Misha has been feeling guilty about the accident all these years despite the fact that his hit was perfectly legal and Max hit his head on his stick during his fall – this is what caused the injury and additional problems with his peripheral vision. I have to be honest, when I read the blurb for this book I expected angst and more angst, but the book got good reviews from my reading buddies and figured I would try anyway.
There was definitely some angst – on Misha’s side. But there was also Max. I have to admit, I think Max was author’s biggest accomplishment in this story. If you told me that I would love his character before I read the book, I would have not believed it. Max is so charming and kind and so full of life and happiness – all the qualities I admire in any human being, guy or gal. However, Max is also very ignorant of history, geography and so many other things. In itself ignorance is not a problem for me – I am ignorant of many things, but I feel that a person should want to become less ignorant, especially if they are made aware of it, not wear it loud and proud on their sleeve. Max wears it loud and proud, but I still loved him. I guess his love of life and desire to make everybody around him as happy as he was won me over.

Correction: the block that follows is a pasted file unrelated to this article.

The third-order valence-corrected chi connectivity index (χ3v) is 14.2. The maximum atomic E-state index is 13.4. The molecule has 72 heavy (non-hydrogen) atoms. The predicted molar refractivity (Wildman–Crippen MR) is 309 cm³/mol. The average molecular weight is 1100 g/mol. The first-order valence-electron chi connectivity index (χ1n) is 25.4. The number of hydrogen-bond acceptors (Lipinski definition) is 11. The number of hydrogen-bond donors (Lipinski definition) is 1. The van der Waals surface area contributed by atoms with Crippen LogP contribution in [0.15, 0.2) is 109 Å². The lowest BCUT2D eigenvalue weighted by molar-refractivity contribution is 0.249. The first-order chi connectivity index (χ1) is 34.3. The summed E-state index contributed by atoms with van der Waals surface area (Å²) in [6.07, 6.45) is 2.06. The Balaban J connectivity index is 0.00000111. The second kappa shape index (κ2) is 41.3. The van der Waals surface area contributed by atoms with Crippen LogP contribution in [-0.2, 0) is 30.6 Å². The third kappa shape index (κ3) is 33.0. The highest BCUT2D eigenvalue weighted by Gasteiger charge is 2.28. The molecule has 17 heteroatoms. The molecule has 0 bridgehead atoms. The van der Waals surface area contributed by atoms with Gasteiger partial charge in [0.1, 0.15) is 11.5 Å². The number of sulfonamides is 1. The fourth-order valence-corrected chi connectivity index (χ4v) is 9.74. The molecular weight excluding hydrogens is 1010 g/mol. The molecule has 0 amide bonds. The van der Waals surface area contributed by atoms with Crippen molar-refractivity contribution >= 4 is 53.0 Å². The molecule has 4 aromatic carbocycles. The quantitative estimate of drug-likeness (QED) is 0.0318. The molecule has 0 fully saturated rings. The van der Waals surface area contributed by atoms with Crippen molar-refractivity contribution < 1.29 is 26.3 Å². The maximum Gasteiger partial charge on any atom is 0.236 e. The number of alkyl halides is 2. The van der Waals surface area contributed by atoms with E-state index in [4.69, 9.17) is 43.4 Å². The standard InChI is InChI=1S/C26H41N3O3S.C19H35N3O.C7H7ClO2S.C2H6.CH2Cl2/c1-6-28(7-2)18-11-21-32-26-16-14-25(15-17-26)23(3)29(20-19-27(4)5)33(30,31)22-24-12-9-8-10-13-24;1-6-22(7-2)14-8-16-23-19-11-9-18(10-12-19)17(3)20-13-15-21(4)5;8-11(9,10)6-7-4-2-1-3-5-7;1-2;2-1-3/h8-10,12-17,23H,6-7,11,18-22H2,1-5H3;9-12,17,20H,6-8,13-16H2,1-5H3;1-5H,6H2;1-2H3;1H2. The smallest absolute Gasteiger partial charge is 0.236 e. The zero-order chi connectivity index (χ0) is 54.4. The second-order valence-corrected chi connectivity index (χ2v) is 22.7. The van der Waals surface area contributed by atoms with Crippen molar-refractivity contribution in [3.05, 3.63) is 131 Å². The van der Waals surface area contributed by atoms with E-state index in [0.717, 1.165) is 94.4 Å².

“Well, that sounded pathetic. His mother didn’t seem to think so. “You’ve always been a bit like me that way. Extroverted. It was one reason why you were always such a good teammate, and I imagine, why your players like you so much. You make people happy.” She smiled. “And people make you happy. And you always see the best in everyone, so that’s why I always thought whatever it was that you loved about Emma, maybe I’d eventually see it.”
When they meet, both Misha and Max are determined to be professionals, put the past behind the,, and do the best for their team. Misha still feels guilty, and he probably would have continued feeling guilty if had Max let him, but Max was having none of it.
“Max expelled a breath. He reached out, took the remote, and turned off YouTube. “And don’t ever read the fucking comments on here. I didn’t know people were still so mad about Communists. Most of them weren’t even fucking born when there were any. There aren’t any Communists. Right? Or are there?” Max scowled. “I suck at history. But we’re clear. Right? We’re going to get over this? We’re over it? Both of us?” There was nothing Misha could do but agree. “Da. Yes. Will you excuse me?” Misha asked and stood up. His legs were shaking and his equilibrium was blown. It was the migraine.”